has been found suitable to defy all the dangers in the

Far East and, after services done, to be returned home safely

over my seas. Therefore it is pointed out to everyone,

that the person in possession of this diploma, may he

- land-dog that he obviously is -, again sail in my waters,

gets the homage he deserves, given to him by me

under penalty of my discontent.

THUS DRAWN UP ABOARD m.s.”Boissevain”

led by the C.O.T.

The Lt.-Col. Der Art.

A. Tuytel

 

 

The ship

The “Boissevain” was used as transport ship for troops during WWII (1940 - 1945).

I have written about this before in one of the earlier Boissevain-Bulletins. On the 4 th of May 1946 the central government returned the ship to the KPM (Koninklijke Paketvaart Maatschappij), the shipping company that was founded in 1888 by -amongst others- Jan Boissevain (NP p 52). Because the ship was fitted out for transporting troops, it was leased by the Dutch government for almost two years for the supply and removal of Dutch soldiers. These were supposed to uphold the authority of the fatherland in the former Dutch Indies. In May 1947 the last of these journeys took place, after which the ship was converted into a passenger ship by Taikoo Dockyard in Hong Kong, from July 1947 onwards. During this transformation the “Boissevain” got the colours of the KJCPL (Koninklijke Java-China-Paketvaart Lijnen). This is the name of the shipping company that came into existence on the 1 st of July 1947 after a merger between the here fore mentioned KPM and the Java-China-Japan Line (JCJL). Subsequently the ship, together with its sister ships “Ruys” and “Tegelberg”, was deployed on the route between the Far East and the east coast of South-America via South-Africa.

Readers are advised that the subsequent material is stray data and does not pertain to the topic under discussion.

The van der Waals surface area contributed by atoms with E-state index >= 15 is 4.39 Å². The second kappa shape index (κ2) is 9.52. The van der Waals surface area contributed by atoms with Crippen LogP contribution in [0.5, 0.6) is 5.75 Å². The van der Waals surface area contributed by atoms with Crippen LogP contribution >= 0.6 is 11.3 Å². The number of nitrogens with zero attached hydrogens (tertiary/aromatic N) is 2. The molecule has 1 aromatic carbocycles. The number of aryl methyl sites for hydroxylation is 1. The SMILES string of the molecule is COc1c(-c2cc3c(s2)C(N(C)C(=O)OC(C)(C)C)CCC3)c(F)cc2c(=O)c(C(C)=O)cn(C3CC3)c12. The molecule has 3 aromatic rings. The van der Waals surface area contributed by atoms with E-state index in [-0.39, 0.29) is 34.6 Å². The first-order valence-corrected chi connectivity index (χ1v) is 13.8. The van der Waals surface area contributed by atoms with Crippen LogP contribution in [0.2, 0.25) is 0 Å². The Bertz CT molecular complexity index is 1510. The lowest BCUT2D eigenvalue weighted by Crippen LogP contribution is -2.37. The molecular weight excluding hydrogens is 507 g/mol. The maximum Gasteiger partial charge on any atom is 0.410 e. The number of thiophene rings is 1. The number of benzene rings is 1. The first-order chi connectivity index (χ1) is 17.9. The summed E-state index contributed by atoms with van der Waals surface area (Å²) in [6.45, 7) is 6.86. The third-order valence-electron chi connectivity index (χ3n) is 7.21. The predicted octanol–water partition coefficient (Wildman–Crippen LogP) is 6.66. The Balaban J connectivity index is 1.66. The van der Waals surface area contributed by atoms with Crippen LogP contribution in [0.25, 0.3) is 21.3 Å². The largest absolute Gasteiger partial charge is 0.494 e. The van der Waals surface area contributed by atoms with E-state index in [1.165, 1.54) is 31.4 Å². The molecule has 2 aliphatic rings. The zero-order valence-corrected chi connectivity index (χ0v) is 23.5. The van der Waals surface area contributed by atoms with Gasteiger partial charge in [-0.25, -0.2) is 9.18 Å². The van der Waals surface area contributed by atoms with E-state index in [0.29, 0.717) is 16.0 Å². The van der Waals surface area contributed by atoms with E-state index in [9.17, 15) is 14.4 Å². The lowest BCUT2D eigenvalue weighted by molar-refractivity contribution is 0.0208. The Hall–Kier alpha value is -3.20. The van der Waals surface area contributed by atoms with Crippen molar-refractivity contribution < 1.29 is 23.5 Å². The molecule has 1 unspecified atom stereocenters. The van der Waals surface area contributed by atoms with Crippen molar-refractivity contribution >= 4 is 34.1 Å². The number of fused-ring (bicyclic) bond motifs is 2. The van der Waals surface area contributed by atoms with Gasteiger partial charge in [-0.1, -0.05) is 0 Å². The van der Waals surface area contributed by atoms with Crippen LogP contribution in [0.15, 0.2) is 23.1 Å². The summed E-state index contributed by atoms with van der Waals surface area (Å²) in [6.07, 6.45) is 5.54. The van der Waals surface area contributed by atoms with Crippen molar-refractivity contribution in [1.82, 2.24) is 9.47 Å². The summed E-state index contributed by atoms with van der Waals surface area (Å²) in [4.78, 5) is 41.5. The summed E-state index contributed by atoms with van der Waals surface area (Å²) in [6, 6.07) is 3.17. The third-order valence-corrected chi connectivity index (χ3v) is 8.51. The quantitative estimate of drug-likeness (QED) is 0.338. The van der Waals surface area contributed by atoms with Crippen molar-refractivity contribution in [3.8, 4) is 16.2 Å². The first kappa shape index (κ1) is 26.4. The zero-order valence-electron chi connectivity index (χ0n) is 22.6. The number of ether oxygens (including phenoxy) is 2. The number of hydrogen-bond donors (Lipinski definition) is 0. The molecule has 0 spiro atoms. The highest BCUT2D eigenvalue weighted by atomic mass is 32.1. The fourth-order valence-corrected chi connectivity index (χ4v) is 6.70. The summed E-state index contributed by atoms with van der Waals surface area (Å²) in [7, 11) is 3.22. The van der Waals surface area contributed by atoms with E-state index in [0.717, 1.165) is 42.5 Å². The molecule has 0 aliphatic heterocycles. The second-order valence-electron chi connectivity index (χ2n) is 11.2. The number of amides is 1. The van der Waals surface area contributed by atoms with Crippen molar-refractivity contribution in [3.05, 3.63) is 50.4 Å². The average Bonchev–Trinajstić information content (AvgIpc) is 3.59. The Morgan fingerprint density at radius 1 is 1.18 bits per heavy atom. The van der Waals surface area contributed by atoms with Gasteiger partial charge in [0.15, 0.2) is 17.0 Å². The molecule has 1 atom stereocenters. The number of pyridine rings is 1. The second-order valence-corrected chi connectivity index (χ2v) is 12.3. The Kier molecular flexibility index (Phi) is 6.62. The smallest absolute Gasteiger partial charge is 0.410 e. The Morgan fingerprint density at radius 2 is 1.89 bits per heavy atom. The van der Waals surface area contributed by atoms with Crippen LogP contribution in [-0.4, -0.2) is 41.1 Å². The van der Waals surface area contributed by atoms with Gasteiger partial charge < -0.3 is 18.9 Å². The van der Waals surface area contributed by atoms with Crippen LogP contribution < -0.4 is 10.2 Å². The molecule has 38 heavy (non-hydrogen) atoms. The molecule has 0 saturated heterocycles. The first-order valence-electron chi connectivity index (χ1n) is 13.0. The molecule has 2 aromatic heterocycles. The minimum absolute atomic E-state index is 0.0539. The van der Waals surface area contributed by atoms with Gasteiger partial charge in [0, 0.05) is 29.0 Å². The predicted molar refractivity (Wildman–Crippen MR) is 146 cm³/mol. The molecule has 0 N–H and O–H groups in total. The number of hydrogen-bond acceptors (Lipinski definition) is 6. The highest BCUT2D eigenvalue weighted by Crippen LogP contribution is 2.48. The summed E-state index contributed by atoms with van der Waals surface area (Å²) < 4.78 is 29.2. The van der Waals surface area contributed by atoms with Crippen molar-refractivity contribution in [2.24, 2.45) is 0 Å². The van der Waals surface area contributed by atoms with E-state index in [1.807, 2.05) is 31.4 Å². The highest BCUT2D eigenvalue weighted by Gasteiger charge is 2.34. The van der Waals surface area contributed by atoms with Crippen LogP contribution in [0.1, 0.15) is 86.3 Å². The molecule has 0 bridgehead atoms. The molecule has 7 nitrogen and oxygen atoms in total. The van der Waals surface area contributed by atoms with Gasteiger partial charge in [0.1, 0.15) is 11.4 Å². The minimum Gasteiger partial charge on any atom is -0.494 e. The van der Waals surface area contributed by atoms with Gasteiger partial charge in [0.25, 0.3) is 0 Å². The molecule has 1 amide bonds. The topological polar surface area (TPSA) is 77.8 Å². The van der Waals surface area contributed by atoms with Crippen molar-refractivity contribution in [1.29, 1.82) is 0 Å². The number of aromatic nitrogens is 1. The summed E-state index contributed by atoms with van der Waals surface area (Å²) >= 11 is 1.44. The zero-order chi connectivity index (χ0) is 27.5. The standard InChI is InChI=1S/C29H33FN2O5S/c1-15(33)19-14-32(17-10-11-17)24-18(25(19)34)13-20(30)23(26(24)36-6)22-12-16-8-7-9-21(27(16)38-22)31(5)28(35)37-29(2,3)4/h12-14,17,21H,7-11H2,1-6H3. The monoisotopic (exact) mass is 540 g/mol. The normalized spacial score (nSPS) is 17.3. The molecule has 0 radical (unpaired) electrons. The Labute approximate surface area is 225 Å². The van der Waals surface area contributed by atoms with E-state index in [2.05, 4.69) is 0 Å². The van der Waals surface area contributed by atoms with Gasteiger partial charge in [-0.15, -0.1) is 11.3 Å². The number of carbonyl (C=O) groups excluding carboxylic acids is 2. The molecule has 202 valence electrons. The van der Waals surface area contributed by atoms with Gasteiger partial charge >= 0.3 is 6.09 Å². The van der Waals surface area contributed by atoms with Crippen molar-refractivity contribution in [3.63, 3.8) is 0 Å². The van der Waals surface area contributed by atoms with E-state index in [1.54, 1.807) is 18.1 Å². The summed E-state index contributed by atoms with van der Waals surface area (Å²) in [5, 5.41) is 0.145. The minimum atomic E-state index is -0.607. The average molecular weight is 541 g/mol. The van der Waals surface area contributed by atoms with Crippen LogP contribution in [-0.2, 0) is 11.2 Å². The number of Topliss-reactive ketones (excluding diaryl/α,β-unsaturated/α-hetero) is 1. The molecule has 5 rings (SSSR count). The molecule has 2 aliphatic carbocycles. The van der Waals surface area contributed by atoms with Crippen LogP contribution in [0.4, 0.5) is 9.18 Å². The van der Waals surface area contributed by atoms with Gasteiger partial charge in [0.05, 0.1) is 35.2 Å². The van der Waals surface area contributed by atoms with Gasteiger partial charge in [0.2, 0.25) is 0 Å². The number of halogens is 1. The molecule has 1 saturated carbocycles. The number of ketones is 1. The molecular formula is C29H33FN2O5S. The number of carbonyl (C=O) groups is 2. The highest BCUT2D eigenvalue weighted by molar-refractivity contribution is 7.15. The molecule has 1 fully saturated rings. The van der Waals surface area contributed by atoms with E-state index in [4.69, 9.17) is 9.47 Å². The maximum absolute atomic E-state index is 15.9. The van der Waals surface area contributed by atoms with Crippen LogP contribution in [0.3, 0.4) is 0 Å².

The journey

Before the m.s. “Boissevain” was converted in Hong Kong, it made its last journey as transport ship for troops in May 1947. It involved the transport of a second regiment anti-aircraft artillery, consisting of 1.000 troops of the D-division, otherwise known as the “Palmtree-division”. Actually it was a rather odd transport for the participants, for already in March 1947 it was clear that the air threat of the Indonesians was virtually non-existent. The regiment anti-aircraft artillery would therefore ultimately be used to supplement other divisions that were short-staffed, and it was thus that the men came to be at the disposition of the quartermaster general (QMG). The QMG was the man responsible for the supply and outfit of the army. The Transport Service Department was responsible for the transport of the troops that went to the Dutch Indies. The stamp on the diploma contains the inscription “Service of the quartermaster general, Dep. Of Transport Service, M.S. Boissevain, C.O.T.”. The abbreviation C.O.T. stands for Commanding Officer Troops, which is the commander of the troops that have been transported on the ship.

On the 25 th of April 1947 the troops boarded the “Boissevain” in Amsterdam, that departed the wharf at 17.30 hours. On board was the 1st battalion of the 2 nd regiment light anti-aircraft artillery (1-2-R.lt.Lua), of which the 17 th corps AAT (Supply- and Delivery Troops) was a part. Soldier J.K. Maas was one of them and lieutenant-colonel A. Tuytel was his boss.

On May 6 they entered the tropics and on May 17 was the arrival in Sabang on the most northern point of the Indonesian Island of Sumatra. The next day the ship crossed the equator at 14.20 hrs, the moment that the diploma refers to. On May 20 they reached their destination Batavia (now Jakarta, capital of Indonesia).

The ritual

Although the diploma states that it was presented on crossing the equator, this is not wholly correct. The equator was crossed in the Malacca Strait, just South West of Singapore.